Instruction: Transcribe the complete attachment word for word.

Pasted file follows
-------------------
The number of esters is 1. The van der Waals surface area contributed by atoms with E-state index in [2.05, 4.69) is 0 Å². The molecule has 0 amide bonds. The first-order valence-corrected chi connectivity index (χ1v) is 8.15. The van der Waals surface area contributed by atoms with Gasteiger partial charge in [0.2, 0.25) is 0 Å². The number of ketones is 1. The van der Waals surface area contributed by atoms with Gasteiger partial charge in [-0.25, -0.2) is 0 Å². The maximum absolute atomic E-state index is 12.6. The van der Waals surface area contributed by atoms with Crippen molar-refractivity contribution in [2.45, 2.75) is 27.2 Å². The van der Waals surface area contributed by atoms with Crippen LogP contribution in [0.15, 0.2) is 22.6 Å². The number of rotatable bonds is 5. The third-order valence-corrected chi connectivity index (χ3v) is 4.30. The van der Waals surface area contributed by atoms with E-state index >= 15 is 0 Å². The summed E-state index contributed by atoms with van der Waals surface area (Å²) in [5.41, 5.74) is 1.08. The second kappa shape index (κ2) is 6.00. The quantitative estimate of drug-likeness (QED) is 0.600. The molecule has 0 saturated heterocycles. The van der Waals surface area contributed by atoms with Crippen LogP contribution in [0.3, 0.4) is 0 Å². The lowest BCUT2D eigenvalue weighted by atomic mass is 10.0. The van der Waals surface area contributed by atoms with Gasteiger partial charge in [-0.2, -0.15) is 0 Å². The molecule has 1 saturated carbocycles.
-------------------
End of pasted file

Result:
The number of esters is 1. The van der Waals surface area contributed by atoms with E-state index in [2.05, 4.69) is 0 Å². The molecule has 0 amide bonds. The first-order valence-corrected chi connectivity index (χ1v) is 8.15. The van der Waals surface area contributed by atoms with Gasteiger partial charge in [0.2, 0.25) is 0 Å². The number of ketones is 1. The van der Waals surface area contributed by atoms with Gasteiger partial charge in [-0.25, -0.2) is 0 Å². The maximum absolute atomic E-state index is 12.6. The van der Waals surface area contributed by atoms with Crippen molar-refractivity contribution in [2.45, 2.75) is 27.2 Å². The van der Waals surface area contributed by atoms with Crippen LogP contribution in [0.15, 0.2) is 22.6 Å². The number of rotatable bonds is 5. The third-order valence-corrected chi connectivity index (χ3v) is 4.30. The van der Waals surface area contributed by atoms with E-state index >= 15 is 0 Å². The summed E-state index contributed by atoms with van der Waals surface area (Å²) in [5.41, 5.74) is 1.08. The second kappa shape index (κ2) is 6.00. The quantitative estimate of drug-likeness (QED) is 0.600. The molecule has 0 saturated heterocycles. The van der Waals surface area contributed by atoms with Crippen LogP contribution in [0.3, 0.4) is 0 Å². The lowest BCUT2D eigenvalue weighted by atomic mass is 10.0. The van der Waals surface area contributed by atoms with Gasteiger partial charge in [-0.2, -0.15) is 0 Å². The molecule has 1 saturated carbocycles.